“So while I’m not being negative to the industry, I do think that the customer does need to be aware of the situation he or she is getting into,” she added. “Shop around, review people’s techniques, and make sure [you] really want to have this done.

All About Vaccinations

Public health experts often focus immunization awareness efforts toward protecting children, and with good reason: Facing a potentially bewildering schedule of vaccinations for their young ones, parents usually need all the help they can get.

But vaccinations aren’t just kid stuff.

Medical science is creating an increasing number of immunizations targeted at adults, to help them avoid life-threatening diseases in middle-age and opportunistic infections when they’re older.

“Immunization is a life-long issue that we need to pay a lot of attention to,” said Dr. Georges C. Benjamin, executive director of the American Public Health Association.

Some adult vaccinations are very well-known, like the annual shot that aims to prevent the spread of influenza.

“You need an influenza shot every year,” Benjamin said. “Part of that is because the virus changes every year, sometimes a little and sometimes a lot.”

The flu vaccine is the least challenging of adult vaccines to promote because just about everyone can and should get one, with very few exceptions, said Dr. Carolyn B. Bridges, associate director for adult immunizations at the Immunization Services Division of the U.S. Centers for Disease Control and Prevention.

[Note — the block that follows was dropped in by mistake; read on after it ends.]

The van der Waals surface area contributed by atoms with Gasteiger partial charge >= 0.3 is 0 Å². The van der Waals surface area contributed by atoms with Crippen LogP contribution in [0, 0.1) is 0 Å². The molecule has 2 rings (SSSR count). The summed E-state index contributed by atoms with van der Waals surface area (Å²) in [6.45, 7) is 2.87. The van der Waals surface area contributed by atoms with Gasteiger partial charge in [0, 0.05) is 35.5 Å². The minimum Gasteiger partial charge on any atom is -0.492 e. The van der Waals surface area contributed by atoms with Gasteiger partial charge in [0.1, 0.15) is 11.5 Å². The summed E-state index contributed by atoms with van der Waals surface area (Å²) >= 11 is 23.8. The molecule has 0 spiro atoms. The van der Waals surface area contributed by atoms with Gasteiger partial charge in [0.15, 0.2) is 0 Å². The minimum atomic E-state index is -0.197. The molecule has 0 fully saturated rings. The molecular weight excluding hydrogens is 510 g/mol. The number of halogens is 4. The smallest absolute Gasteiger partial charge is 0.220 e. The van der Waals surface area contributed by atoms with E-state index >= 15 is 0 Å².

“People don’t have to go through a process to figure out if they are indicated or not for the vaccine,” said Bridges, noting that, as of last year, everyone 6 years and older is recommended to receive an annual flu shot.

Newer vaccines, however, are targeted toward specific age groups, which can make it more difficult to figure out which shots are needed.

For example, the relatively new human papillomavirus (HPV) vaccine prevents infection by a sexually transmitted virus that causes cervical cancer in women.

“The vaccine is recommended for younger girls, but young adults who didn’t receive it as preteens or teens can get it,” Bridges said. It’s still being debated whether boys and young men also should receive the vaccine, to keep them from spreading HPV to vulnerable women.

An increasing number of vaccines either target senior citizens specifically or are highly recommended for them. That’s because these immunizations give the immune system an extra boost when most needed, Benjamin and Bridges said.

“As we age, our ability to fight off disease wanes,” Benjamin said. “Vaccines can help offset the waning of your body’s normal immune responses.”

One example is the herpes zoster vaccination, which is recommended for everyone 60 or older, according to the CDC. The herpes zoster shot prevents the occurrence of shingles, a painful skin disorder linked to childhood infection with chicken pox, Bridges said.

Other vaccinations recommended for seniors include:

A pneumococcal vaccination at age 65, if you’ve never had the shot before. “We try to tag that to when you become Medicare eligible,” Benjamin said.
A second dose of the measles/mumps/rubella vaccination. “We encourage people to get a second dose of MMR at the age of 50 and older,” he said.
A tetanus/diphtheria booster every 10 years after age 65.
The influenza vaccine, every year. “Flu is still a major problem in terms of mortality for seniors,” Benjamin said.